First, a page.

6a. Bill Murrell, TE, 6-3, 215, Winston-Salem. Regarded as good all-round athlete and top blocker.

6b. Dwayne Woodruff, CB, 5-11,189, Louisville. Another “athlete” according to scouts. Fast

6c. Matt Bahr, PK, 5-10, 165, Penn State. Holds four NCAA records including most field goals (22).

7. Bruce Kimball, G, 6-1½, 250, Massachusetts. Started for 3½ seasons. Very strong and a hard worker.

8. Tom Graves, LB, 6-3, 228, Michigan State. Started for four years as a defensive back but will be moved to linebacker. Suffered a serious knee injury in his sophomore year.

9. Richard Kirk, DE,6-2,230, Denison. Interesting prospect. Intrigued Steelers scouts with his muscular physique, his speed (4.55), his intelligence and his forwardness in bringing himself to their attention.

10. Todd Thompson, TE, 6-3, 219, Brigham Young. Scouts say he can make the tough catch in traffic. Returns kicks.

11. Charlie Moore, C, 6-2, 225, Wichita State. Has good quickness, strength and speed.

12.a. Ed Smith, LB, 6-1, 216, Vanderbilt. Led team in tackles despite playing most of the season with dislocated shoulders.

12b. Mike Almond, WR, 6-1, 191, Northwest Louisiana. Holds school record for receptions. Has ability to make big catch.

Steelers’ Central Opponents Fare Well in Draft
Pat Livinston Pittsburgh press May 6 1979

The Steelers may have helped themselves handsomely in the draft, as most of the coaches agreed, but they didn’t necessarily make any major gains on their Central Division foes, particularly the Bengals.

“The Bengals may have done the best job of anybody in the draft,” said Steelers defensive coordinator Woody Widenhofer as he evaluated the twelve rounds of the annual lottery. “The way I see it, the Bengals started out with two starters and a quarterback who’ll be with them for a long time.”

Coach Noll, of course, declined to indulge in such frivolity. A pragmatist from the word go, he said that was a function of the press. “The press can have its fun with evaluating drafts,” he offered. “We’ll make our evaluation next summer when the players show up in camp.”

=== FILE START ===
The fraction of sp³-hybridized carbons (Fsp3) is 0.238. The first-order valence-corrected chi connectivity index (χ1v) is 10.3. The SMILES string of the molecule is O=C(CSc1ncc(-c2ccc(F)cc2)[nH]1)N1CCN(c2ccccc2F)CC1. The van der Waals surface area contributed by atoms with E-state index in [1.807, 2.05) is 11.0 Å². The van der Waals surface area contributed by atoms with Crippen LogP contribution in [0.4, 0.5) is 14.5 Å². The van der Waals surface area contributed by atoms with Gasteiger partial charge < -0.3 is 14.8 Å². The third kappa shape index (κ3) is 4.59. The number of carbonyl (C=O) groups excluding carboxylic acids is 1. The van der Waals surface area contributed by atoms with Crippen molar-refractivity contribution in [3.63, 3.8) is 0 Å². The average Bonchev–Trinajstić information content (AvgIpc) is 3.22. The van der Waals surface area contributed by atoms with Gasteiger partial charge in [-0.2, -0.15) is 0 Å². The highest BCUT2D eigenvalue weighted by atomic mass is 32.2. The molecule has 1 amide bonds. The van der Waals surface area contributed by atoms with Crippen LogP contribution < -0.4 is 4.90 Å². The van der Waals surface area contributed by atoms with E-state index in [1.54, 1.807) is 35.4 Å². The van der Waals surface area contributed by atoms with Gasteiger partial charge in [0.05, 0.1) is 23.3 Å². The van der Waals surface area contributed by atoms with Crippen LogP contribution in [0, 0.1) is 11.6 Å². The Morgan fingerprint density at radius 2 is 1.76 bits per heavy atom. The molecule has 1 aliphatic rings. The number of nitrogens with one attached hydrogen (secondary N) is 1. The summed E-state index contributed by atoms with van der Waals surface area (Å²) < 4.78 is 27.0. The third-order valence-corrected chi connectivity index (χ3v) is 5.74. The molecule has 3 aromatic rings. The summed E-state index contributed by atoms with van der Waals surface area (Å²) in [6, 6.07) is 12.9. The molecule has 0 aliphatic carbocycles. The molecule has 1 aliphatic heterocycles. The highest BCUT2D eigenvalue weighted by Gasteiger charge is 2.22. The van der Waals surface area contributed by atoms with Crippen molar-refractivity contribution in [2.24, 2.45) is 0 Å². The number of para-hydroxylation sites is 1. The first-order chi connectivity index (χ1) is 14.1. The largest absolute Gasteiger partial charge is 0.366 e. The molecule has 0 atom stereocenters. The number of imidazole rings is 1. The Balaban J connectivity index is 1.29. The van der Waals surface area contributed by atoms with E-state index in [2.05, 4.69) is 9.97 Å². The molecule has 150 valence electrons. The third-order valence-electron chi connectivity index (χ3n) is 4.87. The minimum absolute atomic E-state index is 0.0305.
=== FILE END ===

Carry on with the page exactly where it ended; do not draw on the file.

The quarterback whom Widenhofer referred to is Jack Thompson, the Throwin’ Samoan from Washington State, whom Jackie Sherrill the Pitt Coach had in his sophomore year. According to Widenhofer, Thompson was, “the best quarterback in the draft.”

While Coach Noll may not have been so declarative, he hinted at his own respect for the big, strong-armed passer from the coast in another way. Sitting around batting the breeze after the final choices were made, Noll pointed out that Bob Leahy, a former Steeler quarterback who coached Thompson, was extremely high on the Cougar passer for years.

Widenhofer doesn’t expect Thompson to cause the Steelers any problems next fall. That will come from the second and third Cincinnati choices, Charles Alexander, a superior runner, and Vaughn Lusby, a defensive back from Arkansas. “It wouldn’t surprise me to see both those fellows starting for the Bengals,” admitted Widenhofer.
Widenhofer felt the Oilers and Browns didn’t do as well as the Bengals. Mainly because they didn’t have the prime drafting order the Bengals enjoyed as a result of the calamitous campaign last year.

Does it worry Widenhofer that his division opponents strengthened themselves so much with their success at the drafting table? Widenhofer flashed a wily grin while saying, “If our first rounder makes it, we’ll not worry about anybody. If he makes it like we think he might, we’ll have drafted as well as anybody in this whole league. That’s what I think of our draft.”

1979 Draft Reflections
from Vito Stellino Post-Gazette

The Steelers are likely to keep six running backs this year, but the drafting of Greg Hawthorne and Russell Davis with the return of Laverne Smith from injured reserve leaves Jack Deloplaine in a precarious position. Deloplaine has not been the same since he underwent a pair of knee operations.

The most talked about story in training camp this year will be the Matt Bahr-Roy Gerela kicking duel. There is one curious thing about that battle though, Steeler games rarely come down to a deciding field goal in the last minute.

In fact, Steelers games were not affected that much by field goals last year. They would have still won the Super Bowl if they had not made a single field goal. They were the difference in only two of the Steelers’ 19 games. In the games that field goals made a difference, Roy Gerela kicked three in the 15-9 overtime win against Cleveland and two in the 20-14 victory over New Orleans. The other seven were just topping on the cake.